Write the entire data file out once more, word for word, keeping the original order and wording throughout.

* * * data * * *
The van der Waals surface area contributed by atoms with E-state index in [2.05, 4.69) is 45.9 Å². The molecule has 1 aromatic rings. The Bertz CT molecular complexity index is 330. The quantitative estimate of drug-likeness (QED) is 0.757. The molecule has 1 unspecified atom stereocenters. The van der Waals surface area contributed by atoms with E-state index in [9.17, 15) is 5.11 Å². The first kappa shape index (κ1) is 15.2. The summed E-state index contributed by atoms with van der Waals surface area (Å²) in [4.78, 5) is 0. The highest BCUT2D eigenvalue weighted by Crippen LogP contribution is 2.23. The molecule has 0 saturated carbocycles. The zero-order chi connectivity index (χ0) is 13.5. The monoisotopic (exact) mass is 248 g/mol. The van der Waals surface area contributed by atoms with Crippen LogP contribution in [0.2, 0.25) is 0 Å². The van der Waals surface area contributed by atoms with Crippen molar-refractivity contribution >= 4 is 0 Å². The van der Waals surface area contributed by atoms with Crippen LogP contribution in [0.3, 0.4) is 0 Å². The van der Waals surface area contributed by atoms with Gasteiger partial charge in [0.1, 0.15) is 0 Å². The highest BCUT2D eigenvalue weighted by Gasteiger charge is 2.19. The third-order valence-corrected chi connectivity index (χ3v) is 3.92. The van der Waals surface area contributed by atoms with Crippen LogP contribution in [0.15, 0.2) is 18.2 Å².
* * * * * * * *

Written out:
The van der Waals surface area contributed by atoms with E-state index in [2.05, 4.69) is 45.9 Å². The molecule has 1 aromatic rings. The Bertz CT molecular complexity index is 330. The quantitative estimate of drug-likeness (QED) is 0.757. The molecule has 1 unspecified atom stereocenters. The van der Waals surface area contributed by atoms with E-state index in [9.17, 15) is 5.11 Å². The first kappa shape index (κ1) is 15.2. The summed E-state index contributed by atoms with van der Waals surface area (Å²) in [4.78, 5) is 0. The highest BCUT2D eigenvalue weighted by Crippen LogP contribution is 2.23. The molecule has 0 saturated carbocycles. The zero-order chi connectivity index (χ0) is 13.5. The monoisotopic (exact) mass is 248 g/mol. The van der Waals surface area contributed by atoms with Crippen LogP contribution in [0.2, 0.25) is 0 Å². The van der Waals surface area contributed by atoms with Crippen molar-refractivity contribution >= 4 is 0 Å². The van der Waals surface area contributed by atoms with Crippen LogP contribution in [0.3, 0.4) is 0 Å². The van der Waals surface area contributed by atoms with Gasteiger partial charge in [0.1, 0.15) is 0 Å². The highest BCUT2D eigenvalue weighted by Gasteiger charge is 2.19. The third-order valence-corrected chi connectivity index (χ3v) is 3.92. The van der Waals surface area contributed by atoms with Crippen LogP contribution in [0.15, 0.2) is 18.2 Å².